But back on topic... Freddy, as always, brings up very valid points that look at the whole picture. It would really suck to see the Democrats lose, but with all of the mistakes being made all around you can't help but not feel that it could happen. If somehow McCain manages to win this, you can bet that the rich will get richer and the poor will get poorer. The war will not end, gas prices will continue to rise as well as health costs. Our education system will go down the crapper since all of that money will be spent to continually protect a farm in Kansas from a terrorist. But of course, some people think this is better than having a Black man or a woman in office. :confused:
     
  13. Freddie53

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    I understand how some of you feel and it is amazing that it is the Obama people that feel that way when Dean had his best chance to persuade the party to back either candidate. (My opinion off course.

    I agree that at least in theory the people should be nominating the candidate. The truth is the candidate represents the party. On the Republican side, the right wing fundies are silently fuming and by and large going to vote for McCain. The Republicans find a way to get unified.

    Romney dropped out way to early in my opinion. The race was far from over. But it was in the Republican Party's interest that McCain became the presumptive nominee that early.

    I still hold that Dean is not a good leader for the party. I hear what you are saying about how he shouldn't be trying to annoint a candidate.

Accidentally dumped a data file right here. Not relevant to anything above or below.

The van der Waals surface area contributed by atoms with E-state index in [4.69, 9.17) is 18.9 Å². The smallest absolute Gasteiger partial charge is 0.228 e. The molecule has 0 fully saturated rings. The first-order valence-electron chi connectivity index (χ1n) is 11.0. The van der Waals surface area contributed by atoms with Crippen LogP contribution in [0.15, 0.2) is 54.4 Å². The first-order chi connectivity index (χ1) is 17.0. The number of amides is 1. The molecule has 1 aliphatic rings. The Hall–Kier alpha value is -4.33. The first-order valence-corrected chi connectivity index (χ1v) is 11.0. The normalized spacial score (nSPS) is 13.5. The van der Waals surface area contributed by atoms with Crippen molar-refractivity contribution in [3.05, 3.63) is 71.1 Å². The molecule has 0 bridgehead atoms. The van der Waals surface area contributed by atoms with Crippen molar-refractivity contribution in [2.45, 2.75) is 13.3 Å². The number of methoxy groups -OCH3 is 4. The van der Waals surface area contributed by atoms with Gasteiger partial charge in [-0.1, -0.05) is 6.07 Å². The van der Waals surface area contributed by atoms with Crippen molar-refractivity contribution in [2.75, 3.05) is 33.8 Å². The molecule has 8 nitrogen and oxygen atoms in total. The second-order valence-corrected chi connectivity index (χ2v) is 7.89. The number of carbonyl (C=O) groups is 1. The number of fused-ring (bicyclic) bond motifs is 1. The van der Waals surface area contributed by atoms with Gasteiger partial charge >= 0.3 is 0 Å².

I hope you are hearing my point that Dean is NOT A GOOD LEADER. HE IS NOT A UNIFIER. It was under his direction that we got into this horrible mess in Florida and Michigan. He should have privately sternly told Obama to keep his name on he Michigan ballot so as to not tie the hands of the Party Rules Committee. With Obama not on the ballot, that makes that state extremely tricky to deal with. Florida is a bit easier. Neither candidate campaigned in the state. Clinton only visited after the polls were closed so she didn't campaign there while the voting was going on either.

    As far as next Tuesday. I didn't mean to imply that I thought Hillary was defintely going to win those primaries. I am aware that there are only two primaries left. That is the future. We do know that the primaries will be over on June 3.

    My details of my scenerio that I gave may be full of holes. But I still stand my ground that if the Democratic Party had a really great leader as the Chairman, we wouldn't be in the mess we are in.

    Some other things that Dean could have been doing. In the same speech with exactly the same amount of writing space be singing the praises of both candidates all along. Dean's job is to help deliver the White House to the Democrats and keep the party unified until there is a nominee. He hasn't done that.

    Maybe his worst faults are not what he did, but what he didn't do.

    So those that are backing Dean so far. Are you suggesting he has been a great chairman of the party? Dean blew it nationally as a candidate for president. He embarassed himself on national TV with his speech. Don't you think having a Chairman with some charisma would not have helped just a little?

    i don't know how anyone can not put part of the blame on the super delegates. They could have at least given the name of the candidate that they are leaning to but state that this is subject to change.

    If most of the super delegates are going to sit on their hands until August every election, then we need to do away with them.